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U.S. Department of Justice
Office of Community Oriented Policing Services

145 N Street, N.E.
Washington, DC 20530

April 2018 | Volume 11 | Issue 4

In honor of Sexual Assault Awareness Month, the US Department of Justice’s Office of Community Oriented Policing Services (COPS Office) compiled a series of articles on sexual assault awareness, prevention, and intervention. These articles not only provide a small glimpse into understanding the problem, but also offer promising practices and available resources.

The following article provides a brief primer into sexual assault and the role of law enforcement.

Understanding Sexual Assault
According to the Office of Violence Against Women (OVW), “sexual assault is any type of sexual contact or behavior that occurs without the explicit consent of the recipient.”1 This definition includes forced sexual intercourse, forcible sodomy, child molestation, incest, fondling, and attempted rape.2 The wider umbrella of sexual violence can also encompass sexual harassment and nonconsensual sharing of private images.

Although sexual assault is typically associated with female victims and survivors, the victimization can span the full spectrum including male and LGBTQ+ victims and survivors. Victims and survivors of sexual assault can also vary in age, from infants to seniors. 3

Based on the Center for Disease Control’s (CDC) National Intimate Partner and Sexual Violence Survey  it is estimated that, in the United States, 1 in 3 women and 1 in 6 men have experienced some form of sexual violence during their lifetime.4 Out of the women included in the study, approximately 8.5 million women (1 in 14) reported a completed rape prior to the age of 18.5 Furthermore , the numbers rise considerably when looking at race and ethnicity.6

The prevalence of sexual violence increases with disenfranchised and vulnerable populations. For example, further details from the CDC study reveal victimization of sexual violence in the LGBTQ+ community at increased rates: 13.1 percent of lesbians have been raped in their lifetime, while 46.4 percent of lesbians and 40.2 percent of gay men have been victims of sexual violence other than rape.7 When looking at the victimization rates within tribal communities, 56.1 percent of American Indian and Alaska Native women and 27.5 percent of American Indian and Alaska Native men have experienced sexual violence in their lifetime.8

Location is also an important factor and college campuses are another place where sexual assault can occur .9 One research study published by the Bureau of Justice Statistics (BJS) found that across nine college campuses, approximately 21 percent of undergraduate women experienced sexual assault since entering college.10

With these staggering numbers, there is still a real issue of under-reporting. Many victims do not report sexual violence for a variety of reasons – from shame to fear and more.

The impact of sexual violence leaves emotional, psychological, and potentially physical scars. Research has shown that the prevalence of physical and mental health conditions increase when a person survives sexual violence, stalking, or physical violence by an intimate partner.11 These conditions can include asthma, diabetes, and chronic pain. Considering this research into sexual violence, stalking, and intimate partner violence, the CDC states that these issues continue to be a critical public health problem.12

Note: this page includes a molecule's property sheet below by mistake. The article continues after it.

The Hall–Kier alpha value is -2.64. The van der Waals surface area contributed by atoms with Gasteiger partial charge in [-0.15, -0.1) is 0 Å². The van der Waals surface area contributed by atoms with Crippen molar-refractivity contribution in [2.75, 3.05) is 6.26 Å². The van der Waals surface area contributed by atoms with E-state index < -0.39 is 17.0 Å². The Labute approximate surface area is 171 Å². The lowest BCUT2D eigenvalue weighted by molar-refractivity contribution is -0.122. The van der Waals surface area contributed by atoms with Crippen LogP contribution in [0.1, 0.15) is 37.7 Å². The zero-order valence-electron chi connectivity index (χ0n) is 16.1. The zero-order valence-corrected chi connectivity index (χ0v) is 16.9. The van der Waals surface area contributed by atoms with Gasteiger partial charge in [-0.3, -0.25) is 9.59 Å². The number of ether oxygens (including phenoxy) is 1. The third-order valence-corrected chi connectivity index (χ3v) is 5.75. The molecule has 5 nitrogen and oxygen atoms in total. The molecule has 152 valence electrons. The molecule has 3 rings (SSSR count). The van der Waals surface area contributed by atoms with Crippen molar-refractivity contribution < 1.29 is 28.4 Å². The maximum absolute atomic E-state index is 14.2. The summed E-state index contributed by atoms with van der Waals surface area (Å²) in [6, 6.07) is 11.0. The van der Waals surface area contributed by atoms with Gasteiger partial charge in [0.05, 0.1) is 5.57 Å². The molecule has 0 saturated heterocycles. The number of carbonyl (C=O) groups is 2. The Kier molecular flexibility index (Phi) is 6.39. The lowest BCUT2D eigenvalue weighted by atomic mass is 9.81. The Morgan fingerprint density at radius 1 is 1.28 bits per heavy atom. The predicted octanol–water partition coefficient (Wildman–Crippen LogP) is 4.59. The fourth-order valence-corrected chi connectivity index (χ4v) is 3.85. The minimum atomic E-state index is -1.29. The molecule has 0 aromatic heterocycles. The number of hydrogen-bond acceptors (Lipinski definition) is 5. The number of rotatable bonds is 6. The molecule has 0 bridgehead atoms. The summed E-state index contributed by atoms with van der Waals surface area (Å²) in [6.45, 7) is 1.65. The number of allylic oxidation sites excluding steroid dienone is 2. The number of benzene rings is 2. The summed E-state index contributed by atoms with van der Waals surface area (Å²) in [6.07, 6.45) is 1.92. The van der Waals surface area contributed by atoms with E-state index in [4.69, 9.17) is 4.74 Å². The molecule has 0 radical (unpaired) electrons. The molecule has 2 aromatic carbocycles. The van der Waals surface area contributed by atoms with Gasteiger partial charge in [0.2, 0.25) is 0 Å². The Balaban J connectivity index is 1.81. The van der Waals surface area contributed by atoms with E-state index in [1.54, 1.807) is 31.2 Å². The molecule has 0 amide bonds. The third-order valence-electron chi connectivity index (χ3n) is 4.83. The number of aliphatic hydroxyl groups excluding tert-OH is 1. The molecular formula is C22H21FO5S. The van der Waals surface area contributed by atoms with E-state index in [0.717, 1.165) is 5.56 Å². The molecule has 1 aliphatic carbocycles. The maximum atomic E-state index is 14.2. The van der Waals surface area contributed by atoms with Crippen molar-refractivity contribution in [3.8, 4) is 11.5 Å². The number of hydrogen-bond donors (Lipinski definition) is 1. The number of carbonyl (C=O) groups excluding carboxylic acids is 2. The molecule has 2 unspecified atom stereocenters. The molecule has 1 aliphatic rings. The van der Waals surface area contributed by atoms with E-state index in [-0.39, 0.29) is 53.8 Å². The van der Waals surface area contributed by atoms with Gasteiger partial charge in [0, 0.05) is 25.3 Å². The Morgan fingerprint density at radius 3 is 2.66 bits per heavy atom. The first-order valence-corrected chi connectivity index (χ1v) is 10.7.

Law Enforcement Implications
Law enforcement plays a major role in sexual assault prevention and intervention, including bringing awareness to this problem.

Law enforcement can proactively address sexual assault by assisting with education, community skill building, and partnering with community and nonprofit stakeholders. In addition, law enforcement should use trauma-informed practices to support victims and survivors to lessen harm and prevent re-victimization. Law enforcement can partner with local nonprofit organizations or educational institutions to educate community members, especially youth, on identifying risky situations, understanding consent, engaging in bystander interventions (when appropriate), understanding implicit bias and what constitutes as harassment.

The series of articles in this special issue of the CP Dispatch highlight law enforcement implications from prevention to response and resources.

Julia Hotlemeyer and Michael Rizzo, from the International Association of Chiefs of Police (IACP), offer available resources for law enforcement in “Understanding, Investigating, and Responding to Sexual Assault.”  The You Have Options Program is introduced in “Responding to Sexual Assault: The You Have Options Program”  by COPS Office program manager Sarah Estill.

In “Arkansas’ Criminal Justice Institute Offers Invaluable Sexual Assault Training to Rural Agencies,”  Dr. Cheryl May describes two training courses specifically available to rural agencies. Finally, “Resources from the Office on Violence Against Women”  provides an overview of OVW resources and example projects.

Other Resources
In addition to the resources that are covered in the other articles, the COPS Office developed the following resources:

In honor of Sexual Assault Awareness Month, we can all take part in the prevention of and response to sexual assault victims and survivors. Hopefully, this special issue of the CP Dispatch will provide useful information to help either begin or continue the conversations.

Nazmia E.A. Comrie
Senior Program Specialist, The COPS Office

3 See for more details on sexual violence in later life
9 See and for more information related to college campuses

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